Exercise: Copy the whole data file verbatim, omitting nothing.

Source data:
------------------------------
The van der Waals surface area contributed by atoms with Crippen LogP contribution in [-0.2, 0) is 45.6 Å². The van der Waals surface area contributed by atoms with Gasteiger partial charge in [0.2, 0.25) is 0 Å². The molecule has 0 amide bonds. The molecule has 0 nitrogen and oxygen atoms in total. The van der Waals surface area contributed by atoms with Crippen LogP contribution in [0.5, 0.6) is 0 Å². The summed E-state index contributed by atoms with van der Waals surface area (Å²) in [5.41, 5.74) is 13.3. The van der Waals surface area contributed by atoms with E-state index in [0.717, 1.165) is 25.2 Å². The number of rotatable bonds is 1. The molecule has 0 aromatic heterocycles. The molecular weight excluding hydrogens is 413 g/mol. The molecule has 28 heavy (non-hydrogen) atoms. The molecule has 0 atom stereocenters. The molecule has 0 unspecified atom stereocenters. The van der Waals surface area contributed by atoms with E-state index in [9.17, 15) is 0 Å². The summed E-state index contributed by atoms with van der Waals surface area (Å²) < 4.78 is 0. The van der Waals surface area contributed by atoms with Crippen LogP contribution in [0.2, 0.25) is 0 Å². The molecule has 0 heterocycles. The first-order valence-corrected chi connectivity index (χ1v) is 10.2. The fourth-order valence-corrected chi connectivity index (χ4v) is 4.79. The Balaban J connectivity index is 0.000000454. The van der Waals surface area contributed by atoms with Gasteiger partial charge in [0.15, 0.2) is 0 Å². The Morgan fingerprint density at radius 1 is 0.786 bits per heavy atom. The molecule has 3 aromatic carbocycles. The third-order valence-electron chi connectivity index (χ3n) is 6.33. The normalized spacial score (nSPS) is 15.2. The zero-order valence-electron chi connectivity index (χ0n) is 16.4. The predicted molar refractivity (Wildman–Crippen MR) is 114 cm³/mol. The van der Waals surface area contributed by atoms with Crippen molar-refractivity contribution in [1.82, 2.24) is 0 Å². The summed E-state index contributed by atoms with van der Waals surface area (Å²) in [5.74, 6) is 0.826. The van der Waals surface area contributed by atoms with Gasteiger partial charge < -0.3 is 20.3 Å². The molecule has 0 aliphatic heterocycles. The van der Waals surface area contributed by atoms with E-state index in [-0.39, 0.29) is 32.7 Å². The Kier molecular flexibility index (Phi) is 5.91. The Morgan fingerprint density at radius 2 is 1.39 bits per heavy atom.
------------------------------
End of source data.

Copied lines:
The van der Waals surface area contributed by atoms with Crippen LogP contribution in [-0.2, 0) is 45.6 Å². The van der Waals surface area contributed by atoms with Gasteiger partial charge in [0.2, 0.25) is 0 Å². The molecule has 0 amide bonds. The molecule has 0 nitrogen and oxygen atoms in total. The van der Waals surface area contributed by atoms with Crippen LogP contribution in [0.5, 0.6) is 0 Å². The summed E-state index contributed by atoms with van der Waals surface area (Å²) in [5.41, 5.74) is 13.3. The van der Waals surface area contributed by atoms with E-state index in [0.717, 1.165) is 25.2 Å². The number of rotatable bonds is 1. The molecule has 0 aromatic heterocycles. The molecular weight excluding hydrogens is 413 g/mol. The molecule has 28 heavy (non-hydrogen) atoms. The molecule has 0 atom stereocenters. The molecule has 0 unspecified atom stereocenters. The van der Waals surface area contributed by atoms with E-state index in [9.17, 15) is 0 Å². The summed E-state index contributed by atoms with van der Waals surface area (Å²) < 4.78 is 0. The van der Waals surface area contributed by atoms with Crippen LogP contribution in [0.2, 0.25) is 0 Å². The molecule has 0 heterocycles. The first-order valence-corrected chi connectivity index (χ1v) is 10.2. The fourth-order valence-corrected chi connectivity index (χ4v) is 4.79. The Balaban J connectivity index is 0.000000454. The van der Waals surface area contributed by atoms with Gasteiger partial charge in [0.15, 0.2) is 0 Å². The Morgan fingerprint density at radius 1 is 0.786 bits per heavy atom. The molecule has 3 aromatic carbocycles. The third-order valence-electron chi connectivity index (χ3n) is 6.33. The normalized spacial score (nSPS) is 15.2. The zero-order valence-electron chi connectivity index (χ0n) is 16.4. The predicted molar refractivity (Wildman–Crippen MR) is 114 cm³/mol. The van der Waals surface area contributed by atoms with Crippen molar-refractivity contribution in [1.82, 2.24) is 0 Å². The summed E-state index contributed by atoms with van der Waals surface area (Å²) in [5.74, 6) is 0.826. The van der Waals surface area contributed by atoms with Gasteiger partial charge < -0.3 is 20.3 Å². The molecule has 0 aliphatic heterocycles. The van der Waals surface area contributed by atoms with E-state index in [-0.39, 0.29) is 32.7 Å². The Kier molecular flexibility index (Phi) is 5.91. The Morgan fingerprint density at radius 2 is 1.39 bits per heavy atom.